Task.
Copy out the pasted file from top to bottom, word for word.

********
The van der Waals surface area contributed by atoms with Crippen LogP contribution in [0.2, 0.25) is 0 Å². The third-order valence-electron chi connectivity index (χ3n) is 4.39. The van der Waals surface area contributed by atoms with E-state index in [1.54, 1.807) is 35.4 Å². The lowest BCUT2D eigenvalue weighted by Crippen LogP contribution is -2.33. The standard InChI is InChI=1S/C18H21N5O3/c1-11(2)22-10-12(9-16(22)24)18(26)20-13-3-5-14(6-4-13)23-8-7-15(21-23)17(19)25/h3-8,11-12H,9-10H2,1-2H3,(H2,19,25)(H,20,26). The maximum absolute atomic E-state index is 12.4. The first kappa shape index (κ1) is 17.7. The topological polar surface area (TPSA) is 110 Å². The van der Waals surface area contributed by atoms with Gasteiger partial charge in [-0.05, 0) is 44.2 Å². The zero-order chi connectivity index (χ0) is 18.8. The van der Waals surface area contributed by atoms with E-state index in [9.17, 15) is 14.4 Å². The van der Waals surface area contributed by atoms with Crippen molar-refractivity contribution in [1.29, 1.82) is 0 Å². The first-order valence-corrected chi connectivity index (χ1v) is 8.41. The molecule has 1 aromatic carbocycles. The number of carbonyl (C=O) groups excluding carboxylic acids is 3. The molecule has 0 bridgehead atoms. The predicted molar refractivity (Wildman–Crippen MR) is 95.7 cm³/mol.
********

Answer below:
The van der Waals surface area contributed by atoms with Crippen LogP contribution in [0.2, 0.25) is 0 Å². The third-order valence-electron chi connectivity index (χ3n) is 4.39. The van der Waals surface area contributed by atoms with E-state index in [1.54, 1.807) is 35.4 Å². The lowest BCUT2D eigenvalue weighted by Crippen LogP contribution is -2.33. The standard InChI is InChI=1S/C18H21N5O3/c1-11(2)22-10-12(9-16(22)24)18(26)20-13-3-5-14(6-4-13)23-8-7-15(21-23)17(19)25/h3-8,11-12H,9-10H2,1-2H3,(H2,19,25)(H,20,26). The maximum absolute atomic E-state index is 12.4. The first kappa shape index (κ1) is 17.7. The topological polar surface area (TPSA) is 110 Å². The van der Waals surface area contributed by atoms with Gasteiger partial charge in [-0.05, 0) is 44.2 Å². The zero-order chi connectivity index (χ0) is 18.8. The van der Waals surface area contributed by atoms with E-state index in [9.17, 15) is 14.4 Å². The van der Waals surface area contributed by atoms with Crippen molar-refractivity contribution in [1.29, 1.82) is 0 Å². The first-order valence-corrected chi connectivity index (χ1v) is 8.41. The molecule has 1 aromatic carbocycles. The number of carbonyl (C=O) groups excluding carboxylic acids is 3. The molecule has 0 bridgehead atoms. The predicted molar refractivity (Wildman–Crippen MR) is 95.7 cm³/mol.